Interestingly, 9.4% (222/2123+222) of the genes in the HPA subset that were detected on the transcript level are not detected on the protein level. For IF, this number is 24.4% (574/1771+574). It is not clear if this is caused by a subset of genes that are transcribed but not translated, or if this is due to a limited sensitivity in the protein measurements. The fact that this fraction is higher for IF than IHC indicates that unspecific antibody-protein interaction in IHC in combination with a group of transcripts that do not undergo translation is the major contributor to this affect, since the sensitivity of IF is generally higher than that of IHC (see below).
Comparison over three technology platforms
For a more in-depth analysis, we investigated the expressed genes in a combined analysis of IHC, IF and RNA sequencing of the HPA subset (2749 genes). We show that 60.1% (1651 genes) of all investigated genes are detected by all platforms (Figure ) and only 1.2% (34 genes) was not detected by any platform. If only one of the two proteins detection platforms is required to call presence on the protein level (in the case of one of them producing a false positive call), only 3.2% - 5.2% of all genes are not detected on the transcript or RNA level. Interestingly, 71% (1651+205)/(110+472+1651+205+55+120) of proteins detected by either IHC or IF were detected by both methods. In total, IHC detects more proteins than IF (2438 vs. 2031). The higher number of detected genes likely indicates a higher degree of false positives, since genes detected by IF and RNA-seq are more lowly expressed than genes detected by IHC and RNA-seq (Figure , see below).
Figure 3 (A) Venn diagram of presence flags for the three platforms (A = IHC, B = IF, C = RNA-seq). 60.1% of all genes investigated are present in all platforms. Only 34 genes (1.2%) are absent in all platforms. (B) Cumulative transcription density curves for (more ...)
Since RNA-seq provides quantitative measures of gene expression levels, we investigated transcript levels for the genes in the subgroups defined in Figure , where this was possible (Figure ). This showed that the groups 'C' and 'BC' (detected in RNA-seq only and detected in IF and RNA-seq positive, respectively) were expressed at significantly lower levels than all genes combined (Kolmogorov-Smirnov (KS) test, p = 3.8 × 10-4 and p = 4 × 10-4, respectively). This indicates that IF has a higher sensitivity to detect transcriptionally low expressed genes than IHC.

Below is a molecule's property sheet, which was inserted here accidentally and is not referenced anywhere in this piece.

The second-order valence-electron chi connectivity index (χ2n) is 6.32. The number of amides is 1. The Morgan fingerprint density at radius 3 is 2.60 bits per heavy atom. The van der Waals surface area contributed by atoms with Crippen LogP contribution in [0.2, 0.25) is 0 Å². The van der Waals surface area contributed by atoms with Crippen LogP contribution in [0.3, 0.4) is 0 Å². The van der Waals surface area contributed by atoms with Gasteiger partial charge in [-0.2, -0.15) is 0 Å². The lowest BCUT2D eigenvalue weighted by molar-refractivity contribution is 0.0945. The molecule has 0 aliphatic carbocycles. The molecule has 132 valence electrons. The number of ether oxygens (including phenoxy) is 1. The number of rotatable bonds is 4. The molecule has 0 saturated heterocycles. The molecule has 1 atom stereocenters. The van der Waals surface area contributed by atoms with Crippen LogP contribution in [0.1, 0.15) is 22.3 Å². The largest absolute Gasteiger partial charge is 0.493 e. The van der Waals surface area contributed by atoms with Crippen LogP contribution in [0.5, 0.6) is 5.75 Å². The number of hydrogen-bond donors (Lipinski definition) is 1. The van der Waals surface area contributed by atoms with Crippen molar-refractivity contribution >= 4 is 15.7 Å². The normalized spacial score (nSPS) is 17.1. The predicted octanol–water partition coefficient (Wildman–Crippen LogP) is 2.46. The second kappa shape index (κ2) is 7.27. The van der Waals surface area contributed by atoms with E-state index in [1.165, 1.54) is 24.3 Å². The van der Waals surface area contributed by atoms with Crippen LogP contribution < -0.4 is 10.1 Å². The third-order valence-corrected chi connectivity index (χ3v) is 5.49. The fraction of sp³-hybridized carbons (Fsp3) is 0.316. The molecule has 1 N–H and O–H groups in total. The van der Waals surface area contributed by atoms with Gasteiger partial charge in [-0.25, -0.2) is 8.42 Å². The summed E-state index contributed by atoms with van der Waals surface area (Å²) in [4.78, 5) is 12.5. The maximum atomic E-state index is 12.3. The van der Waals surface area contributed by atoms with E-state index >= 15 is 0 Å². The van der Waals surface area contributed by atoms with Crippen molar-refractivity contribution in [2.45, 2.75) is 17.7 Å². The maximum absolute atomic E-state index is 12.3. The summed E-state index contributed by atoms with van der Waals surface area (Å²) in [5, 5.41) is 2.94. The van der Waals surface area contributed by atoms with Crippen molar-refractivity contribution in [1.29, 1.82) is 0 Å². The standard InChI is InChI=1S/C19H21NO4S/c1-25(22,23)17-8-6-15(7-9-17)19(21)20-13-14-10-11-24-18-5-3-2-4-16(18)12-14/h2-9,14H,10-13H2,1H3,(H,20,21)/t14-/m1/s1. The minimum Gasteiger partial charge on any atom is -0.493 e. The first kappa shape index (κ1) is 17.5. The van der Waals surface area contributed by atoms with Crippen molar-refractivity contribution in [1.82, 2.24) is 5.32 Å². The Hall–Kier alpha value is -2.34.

Next, we investigated the overlap between RNA and protein expression using the quantitative RPKM [10
] values as a measure of transcript abundance. This measure is calculated by counting all reads that map to the exons of a gene and dividing by the length of the gene and total number of reads and is an expression value for each gene. The HPA subset was binned in 25 transcriptional levels, ranging from the top 5% of the bottom 5% expressed genes, as well as two transcriptional levels: the upper 50% and lower 50% expressed genes. Table shows a 95% overlap between the upper 50% genes and protein presence based on IHC expression. For the lower 50%, this number drops to 82% and for IF, this overlap is 80% and 68% for the upper and lower intervals, respectively. Interestingly, for the smaller bins, this effect is very similar: The overlap is high (98% for IHC, 86% for IF) for the top 5% and remains relatively similar across the top 50% [Additional file 1
: Supplemental figure S3]. Furthermore, we chose the subset of antibodies that had the highest validation score (supportive staining) in Western blot [Additional file 1